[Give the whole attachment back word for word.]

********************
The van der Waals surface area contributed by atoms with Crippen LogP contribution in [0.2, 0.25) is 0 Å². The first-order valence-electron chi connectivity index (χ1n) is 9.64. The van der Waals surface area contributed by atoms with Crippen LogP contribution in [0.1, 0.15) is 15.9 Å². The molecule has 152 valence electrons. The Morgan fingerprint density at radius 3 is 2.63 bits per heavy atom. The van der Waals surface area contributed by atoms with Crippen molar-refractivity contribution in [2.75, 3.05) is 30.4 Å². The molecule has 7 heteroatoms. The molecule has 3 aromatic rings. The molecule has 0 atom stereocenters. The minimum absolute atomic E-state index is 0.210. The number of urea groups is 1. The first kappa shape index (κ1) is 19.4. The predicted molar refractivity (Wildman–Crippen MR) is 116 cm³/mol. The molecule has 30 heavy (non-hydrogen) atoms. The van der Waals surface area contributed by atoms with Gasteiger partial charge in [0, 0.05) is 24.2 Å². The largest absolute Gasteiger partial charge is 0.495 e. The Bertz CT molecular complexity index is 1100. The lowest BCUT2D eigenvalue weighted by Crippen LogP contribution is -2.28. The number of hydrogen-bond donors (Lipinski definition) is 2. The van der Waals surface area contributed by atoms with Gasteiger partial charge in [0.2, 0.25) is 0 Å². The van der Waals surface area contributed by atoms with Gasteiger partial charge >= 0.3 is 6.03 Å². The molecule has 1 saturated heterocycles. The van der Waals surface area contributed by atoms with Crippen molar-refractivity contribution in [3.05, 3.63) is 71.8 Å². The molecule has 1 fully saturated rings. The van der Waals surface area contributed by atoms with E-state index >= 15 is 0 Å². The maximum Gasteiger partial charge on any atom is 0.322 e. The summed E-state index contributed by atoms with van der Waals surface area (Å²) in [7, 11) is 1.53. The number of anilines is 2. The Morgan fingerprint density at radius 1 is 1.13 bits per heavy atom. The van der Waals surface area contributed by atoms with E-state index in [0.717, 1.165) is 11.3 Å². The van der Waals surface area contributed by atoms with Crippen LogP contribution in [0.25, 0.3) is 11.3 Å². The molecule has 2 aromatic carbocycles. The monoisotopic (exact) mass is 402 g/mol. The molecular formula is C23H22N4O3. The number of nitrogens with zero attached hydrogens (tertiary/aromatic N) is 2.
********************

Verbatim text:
The van der Waals surface area contributed by atoms with Crippen LogP contribution in [0.2, 0.25) is 0 Å². The first-order valence-electron chi connectivity index (χ1n) is 9.64. The van der Waals surface area contributed by atoms with Crippen LogP contribution in [0.1, 0.15) is 15.9 Å². The molecule has 152 valence electrons. The Morgan fingerprint density at radius 3 is 2.63 bits per heavy atom. The van der Waals surface area contributed by atoms with Crippen molar-refractivity contribution in [2.75, 3.05) is 30.4 Å². The molecule has 7 heteroatoms. The molecule has 3 aromatic rings. The molecule has 0 atom stereocenters. The minimum absolute atomic E-state index is 0.210. The number of urea groups is 1. The first kappa shape index (κ1) is 19.4. The predicted molar refractivity (Wildman–Crippen MR) is 116 cm³/mol. The molecule has 30 heavy (non-hydrogen) atoms. The van der Waals surface area contributed by atoms with Gasteiger partial charge in [0, 0.05) is 24.2 Å². The largest absolute Gasteiger partial charge is 0.495 e. The Bertz CT molecular complexity index is 1100. The lowest BCUT2D eigenvalue weighted by Crippen LogP contribution is -2.28. The number of hydrogen-bond donors (Lipinski definition) is 2. The van der Waals surface area contributed by atoms with Gasteiger partial charge in [0.2, 0.25) is 0 Å². The van der Waals surface area contributed by atoms with Gasteiger partial charge >= 0.3 is 6.03 Å². The molecule has 1 saturated heterocycles. The van der Waals surface area contributed by atoms with Crippen molar-refractivity contribution in [3.05, 3.63) is 71.8 Å². The molecule has 1 fully saturated rings. The van der Waals surface area contributed by atoms with E-state index >= 15 is 0 Å². The maximum Gasteiger partial charge on any atom is 0.322 e. The summed E-state index contributed by atoms with van der Waals surface area (Å²) in [7, 11) is 1.53. The number of anilines is 2. The Morgan fingerprint density at radius 1 is 1.13 bits per heavy atom. The van der Waals surface area contributed by atoms with E-state index in [0.717, 1.165) is 11.3 Å². The van der Waals surface area contributed by atoms with Crippen LogP contribution in [0.25, 0.3) is 11.3 Å². The molecule has 2 aromatic carbocycles. The monoisotopic (exact) mass is 402 g/mol. The molecular formula is C23H22N4O3. The number of nitrogens with zero attached hydrogens (tertiary/aromatic N) is 2.